At a 1 p.m. news conference, Bill Neadles, spokesman for the Heavy Urban Search and Rescue team, said cadaver-sniffing dogs had scoured the collapse area and found no evidence of more remains, the Toronto Star reported.
"There are only two victims in that complex," he said. "There is nobody else in there."
Neadles said it was "a miracle," because at least 26 people were in the food court Saturday afternoon when the rooftop parking lot crashed down into the two-story building.
Names and genders of the two victims weren't released.
Overnight, crews used a massive robotic crane arm from a Toronto construction company to pry away a large section of wreckage. A smaller robot was also remotely driven into the site to assess hazards that could face rescuers and canine searchers, the Canadian Broadcasting Corp. said.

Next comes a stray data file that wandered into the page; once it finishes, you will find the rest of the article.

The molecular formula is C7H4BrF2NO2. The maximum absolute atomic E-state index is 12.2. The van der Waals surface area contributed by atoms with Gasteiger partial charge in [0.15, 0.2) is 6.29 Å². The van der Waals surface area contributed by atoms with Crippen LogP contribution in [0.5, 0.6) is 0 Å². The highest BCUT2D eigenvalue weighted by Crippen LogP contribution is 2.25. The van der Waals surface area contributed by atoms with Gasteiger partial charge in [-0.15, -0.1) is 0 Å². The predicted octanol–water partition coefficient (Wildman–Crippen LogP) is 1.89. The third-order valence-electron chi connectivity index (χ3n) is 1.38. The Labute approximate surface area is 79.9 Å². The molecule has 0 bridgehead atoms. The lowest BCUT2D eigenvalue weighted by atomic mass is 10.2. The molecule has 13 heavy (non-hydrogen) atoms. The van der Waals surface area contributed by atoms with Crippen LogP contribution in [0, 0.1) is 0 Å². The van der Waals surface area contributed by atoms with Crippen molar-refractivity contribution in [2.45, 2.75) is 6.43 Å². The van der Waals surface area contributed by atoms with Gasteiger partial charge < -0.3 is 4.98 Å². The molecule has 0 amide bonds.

The collapse also caused minor injuries to 22 other people in the former mining town, where scores of residents have camped out near the mall in a rescue vigil, CTV News said.
Provincial Premier Dalton McGuinty was traveling to the town Wednesday afternoon to address the community, the Star said.
Prime Minister Stephen Harper told McGuinty in a phone call Monday night the Canadian military could be deployed to assist in the rescue effort, but no request was made by provincial officials.
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